Right now I can tell you I didn't do much to market except designed a good product, a good presentation, and took advantage of the ridiculous amounts of traffic going through the Facebook events mentioned in OP. No magic or silver bullet here. Will go into more detail with a blog post soon. Madebyloren.com

I really love the landing page and envy you your skills in that regard. Also, some of your remarks suggest that you have substantial background with some aspects of this, like shipping t-shirts. So it sounds like you capitalized on an area that came fairly easily to you due to experience, positioning, and other factors.

Looking forward to your blog post. I very much want to work a few miracles and leave my current situation.

Thank you for sharing. For me, as a non-programmer, this is really much more inspiring (as in something I could aspire to) than the posts about some program someone wrote in x amount of time.

You should link madebyloren.com from the footer of your t-shirt page - the benefit to your blog because of a link from a viral page will outlast the t-shirt sales. :)

Thought about it, but decided against it. First, there is absolutely no content on my blog as of right now, so no reason to return ever. Second, I don't think general demographic that visits snowday2011.com would necessarily benefit or appreciate the content that will eventually be on my blog (startups, programming, design, hacking). Third, I've planned on posting a detailed account of the project (including hits, rough financials, etc) since inception, and I don't know if I want this information to be readily available to every Tom, Dick, and Harry who happens to stroll through the site.

You're thinking users, I'm thinking search engines.

The people who are visiting & buying the tee probably wouldn't even notice the link.

Great landing page. I instantly get what's being sold and for how much, and the sale is a click away.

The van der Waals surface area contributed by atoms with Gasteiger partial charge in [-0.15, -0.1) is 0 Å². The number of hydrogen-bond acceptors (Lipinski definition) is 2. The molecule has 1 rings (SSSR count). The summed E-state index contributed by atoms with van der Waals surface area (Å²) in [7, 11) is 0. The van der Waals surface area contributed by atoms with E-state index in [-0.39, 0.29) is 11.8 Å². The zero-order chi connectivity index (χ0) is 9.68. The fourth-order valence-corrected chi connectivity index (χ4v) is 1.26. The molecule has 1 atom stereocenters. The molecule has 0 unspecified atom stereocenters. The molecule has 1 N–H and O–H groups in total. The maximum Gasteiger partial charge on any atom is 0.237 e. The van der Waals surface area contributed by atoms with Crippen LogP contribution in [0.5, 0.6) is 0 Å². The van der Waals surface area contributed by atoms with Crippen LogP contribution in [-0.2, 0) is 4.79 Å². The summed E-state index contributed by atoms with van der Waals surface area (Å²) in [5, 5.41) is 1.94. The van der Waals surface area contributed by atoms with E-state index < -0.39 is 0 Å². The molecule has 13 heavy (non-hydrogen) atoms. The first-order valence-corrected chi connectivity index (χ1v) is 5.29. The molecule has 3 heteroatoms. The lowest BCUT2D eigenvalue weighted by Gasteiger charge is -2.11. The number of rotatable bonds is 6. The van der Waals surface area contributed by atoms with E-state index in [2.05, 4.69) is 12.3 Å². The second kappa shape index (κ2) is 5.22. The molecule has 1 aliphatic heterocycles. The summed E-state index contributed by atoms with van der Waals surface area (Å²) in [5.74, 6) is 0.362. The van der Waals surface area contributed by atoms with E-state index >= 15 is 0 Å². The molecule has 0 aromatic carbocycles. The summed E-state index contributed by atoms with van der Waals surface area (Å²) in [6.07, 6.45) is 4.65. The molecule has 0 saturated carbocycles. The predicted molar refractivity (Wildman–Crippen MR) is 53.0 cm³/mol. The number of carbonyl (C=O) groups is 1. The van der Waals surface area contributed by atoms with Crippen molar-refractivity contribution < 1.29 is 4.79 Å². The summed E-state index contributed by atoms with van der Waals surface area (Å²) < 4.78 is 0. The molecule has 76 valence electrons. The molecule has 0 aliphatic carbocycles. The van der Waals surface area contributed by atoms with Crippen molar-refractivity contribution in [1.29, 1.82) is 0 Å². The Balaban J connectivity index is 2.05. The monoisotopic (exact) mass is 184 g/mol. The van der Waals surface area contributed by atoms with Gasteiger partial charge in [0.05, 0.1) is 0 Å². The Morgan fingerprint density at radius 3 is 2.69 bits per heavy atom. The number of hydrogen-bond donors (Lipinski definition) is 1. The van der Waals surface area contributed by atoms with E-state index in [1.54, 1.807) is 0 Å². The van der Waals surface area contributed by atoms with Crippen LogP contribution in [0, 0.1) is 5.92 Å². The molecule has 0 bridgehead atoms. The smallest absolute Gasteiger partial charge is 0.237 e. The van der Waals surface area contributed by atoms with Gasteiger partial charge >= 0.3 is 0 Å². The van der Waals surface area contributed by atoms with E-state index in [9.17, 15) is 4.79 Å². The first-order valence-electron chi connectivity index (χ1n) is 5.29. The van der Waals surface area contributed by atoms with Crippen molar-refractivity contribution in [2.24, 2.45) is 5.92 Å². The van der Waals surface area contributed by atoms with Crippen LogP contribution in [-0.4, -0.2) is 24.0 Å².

Thanks, that was the goal.

Quick, write a book before Tim Ferris steals your idea:

The Four Hour Startup

I like that - maybe a good title for the upcoming detailed blog post!

This IS awesome.

Could you please provide details about the logistics behind the tshirts? Are you using Zazzle/CafePress? Do you have a contact in the industry that allowed you to very quickly start printing and shipping them?

I think that's the part most hackers will be interested in. Congrats on your success!

No zazzle or cafepress. I'm building up orders for a bulk wholesale order of good quality screenprinted tees. Haven't started printing or shipping just yet, as is explained on the site. I don't have a "contact" per se, but I have dabbled in the indie t-shirt world quite a bit so I have printers that I've worked with and I've gotten packaging/shipping down to a science. I can ship shirts in really nice, secure packaging for $2/ea. I already have the packaging supplies from previous endeavors.

I'm a former professional T-Shirt designer. Here's a few pieces of advice for people thinking about doing something similar:

1. Reduce the size of the design - while it looks great on a flat t-shirt (and perfect for the promo picture) you need to add room for a human body at the sides (surprisingly more than you think). My rule of thumb is to measure from your left nipple to your right nipple. Try sticking printouts to your chest and you'll see what I mean. A logo could probably fit on a large post-it note (roughly the size of the of an iPhone).

2. You need to position the design so it floats in a woman's cleavage. The most popular t-shirt I did had a small duck that looked like it was sitting on a woman's chest.

3. Screen printed t-shirts are printed light-colour to dark colour (like an oil painting). If you put a full print of white under the other colours they will look more vibrant - even black. But remember that t-shirts have bleeds measured in mm! getting accurate registration on cloth is tricky.

4. Large designs with many layers of solid ink can get very sweaty to wear. Try to keep things small and have gaps in the design. The recent trend for grungy, worn & badly printed designs were naturally less sweaty.

Have you looked at the $2.95 shirt guys? http://www.295guys.com/ I have talked to them at some trade shows and they have very aggressive pricing if you are in the 500 unit range.

I have a printer in mind that I've worked with before, but ill definitely give those guys a look. Not in 500 range yet, but I think I just hit viral a few minute ago so it could be a possibility. Thanks for the tip.

What was your plan had this flopped and you only had a few sales by the time you had to start shipping items? could you have brought down to a per-unit basis? did you have an exit strategy if it didn't seem worth your time?

Paypal has a wonderful thing called a refund button. Had things not worked out, all I would have to do is hit that a few times and I'm right back where I started, with no loss except $8 and some time.

Talk about minimizing risk, huh?